June 12, 2009

My Experience & Photos from Public Health Brigade in Honduras

My first experience with Global Brigades was in March of 2009 - during my Spring break. I traveled with a group of about 70 UCSD students to Honduras, where we were organized into 4 groups responsible for different projects - medical, dental, public health, and water. I was with the public health group, and our tasks included building a water-storage unit called the pila at an assigned household, as well as educating both the children and adults the importance of personal hygiene in preventing contagious and water/air-borne diseases. The households which received our aid were determined by in-country coordinators who interviewed the family based on their needs. Our large group stayed at a stylish (I want to say late 19th century Spanish style) and clean facility called El Rapico, and was joined by fellow brigaders from Northwestern as well as Oregon State. The accommodations and food were far beyond what I had expected coming into one of the poorest Central American countries. The staff treated and fed us extremely well.

The village we worked at is called Los Pajarillos, and each day (for 5 days) we took a what must have been a leaf spring suspension-equipped minivan (for all the car geeks out there, you know this is bad news...) to travel about an hour 15 minutes on mostly dirt and rocky roads passing through small towns, sugar crane fields and factories, boys and men with machetes, starving dogs, and cowboys on bicycles. It's an uncomfortable ride, but this vastly different and intriguing world transforms your sore butt and back into part of the experience. As you will discover in the photos, our group of 3+1 (students + local staff) finished the beautiful, and hopefully not leaky, pila on the 4th day. We spent time during lunch and after work on most days feeding & playing with the children at the village. Everyone in the village was very open to our presence even though most of us didn't speak Spanish. The kids absolutely loved us and their smiles were simply genuine and unforgettable. On the last day at Los Pajarillos, our group formulated an education lesson for both the children and adults to teach them about the existence of germs & bacteria and how to minimize the intake and spread of these disease-causing micro organisms. Remember, this is completely revolutionary to them!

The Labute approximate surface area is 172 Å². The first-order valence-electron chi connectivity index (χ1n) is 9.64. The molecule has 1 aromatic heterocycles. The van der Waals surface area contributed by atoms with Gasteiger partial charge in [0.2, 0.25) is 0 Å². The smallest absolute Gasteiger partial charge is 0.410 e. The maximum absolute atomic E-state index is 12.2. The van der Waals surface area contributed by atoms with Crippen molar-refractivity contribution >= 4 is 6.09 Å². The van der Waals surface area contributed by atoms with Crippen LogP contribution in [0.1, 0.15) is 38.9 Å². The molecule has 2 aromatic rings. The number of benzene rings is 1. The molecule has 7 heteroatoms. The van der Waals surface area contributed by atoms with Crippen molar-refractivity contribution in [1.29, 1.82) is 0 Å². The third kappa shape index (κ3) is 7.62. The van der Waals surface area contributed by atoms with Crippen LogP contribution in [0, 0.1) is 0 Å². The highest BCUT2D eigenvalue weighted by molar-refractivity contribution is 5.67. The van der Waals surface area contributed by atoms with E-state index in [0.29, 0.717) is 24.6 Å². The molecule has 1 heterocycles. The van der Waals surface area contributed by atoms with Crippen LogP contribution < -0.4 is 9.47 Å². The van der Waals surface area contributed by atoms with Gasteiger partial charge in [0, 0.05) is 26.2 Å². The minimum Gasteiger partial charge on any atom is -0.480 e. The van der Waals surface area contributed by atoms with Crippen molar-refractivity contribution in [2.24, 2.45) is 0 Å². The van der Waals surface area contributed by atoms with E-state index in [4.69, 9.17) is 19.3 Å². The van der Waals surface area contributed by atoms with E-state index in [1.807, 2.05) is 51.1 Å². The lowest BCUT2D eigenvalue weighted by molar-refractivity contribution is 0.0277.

I understand this was not an environmental brigade, but believe that through these pictures the value and format of our adventures could convey how a week spent helping people you have never met before can be so valuable and unforgettable. My hope and belief is that our trip this coming December will be just as amazing!!

Part 1

Part 2

Photos by yours truly.